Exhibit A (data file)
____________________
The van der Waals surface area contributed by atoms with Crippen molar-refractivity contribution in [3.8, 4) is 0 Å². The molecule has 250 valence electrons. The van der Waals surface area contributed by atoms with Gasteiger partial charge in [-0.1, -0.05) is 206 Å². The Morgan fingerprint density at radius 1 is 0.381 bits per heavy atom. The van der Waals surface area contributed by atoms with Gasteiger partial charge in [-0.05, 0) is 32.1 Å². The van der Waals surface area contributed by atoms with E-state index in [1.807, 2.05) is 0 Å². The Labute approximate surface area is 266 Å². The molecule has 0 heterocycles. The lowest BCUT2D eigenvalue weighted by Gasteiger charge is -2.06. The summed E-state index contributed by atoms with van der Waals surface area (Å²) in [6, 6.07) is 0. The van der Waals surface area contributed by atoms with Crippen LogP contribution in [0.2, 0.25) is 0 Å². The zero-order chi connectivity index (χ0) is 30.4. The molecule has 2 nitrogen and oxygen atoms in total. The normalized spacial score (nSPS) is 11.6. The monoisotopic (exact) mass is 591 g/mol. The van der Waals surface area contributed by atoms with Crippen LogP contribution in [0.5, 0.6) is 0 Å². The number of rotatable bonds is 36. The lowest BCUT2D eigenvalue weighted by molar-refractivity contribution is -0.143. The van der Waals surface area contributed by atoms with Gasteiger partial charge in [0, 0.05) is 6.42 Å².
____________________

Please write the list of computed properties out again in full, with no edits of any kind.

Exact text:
The van der Waals surface area contributed by atoms with Crippen molar-refractivity contribution in [3.8, 4) is 0 Å². The molecule has 250 valence electrons. The van der Waals surface area contributed by atoms with Gasteiger partial charge in [-0.1, -0.05) is 206 Å². The Morgan fingerprint density at radius 1 is 0.381 bits per heavy atom. The van der Waals surface area contributed by atoms with Gasteiger partial charge in [-0.05, 0) is 32.1 Å². The van der Waals surface area contributed by atoms with E-state index in [1.807, 2.05) is 0 Å². The Labute approximate surface area is 266 Å². The molecule has 0 heterocycles. The lowest BCUT2D eigenvalue weighted by Gasteiger charge is -2.06. The summed E-state index contributed by atoms with van der Waals surface area (Å²) in [6, 6.07) is 0. The van der Waals surface area contributed by atoms with Crippen LogP contribution in [0.2, 0.25) is 0 Å². The zero-order chi connectivity index (χ0) is 30.4. The molecule has 2 nitrogen and oxygen atoms in total. The normalized spacial score (nSPS) is 11.6. The monoisotopic (exact) mass is 591 g/mol. The van der Waals surface area contributed by atoms with Crippen LogP contribution in [0.5, 0.6) is 0 Å². The number of rotatable bonds is 36. The lowest BCUT2D eigenvalue weighted by molar-refractivity contribution is -0.143. The van der Waals surface area contributed by atoms with Gasteiger partial charge in [0, 0.05) is 6.42 Å².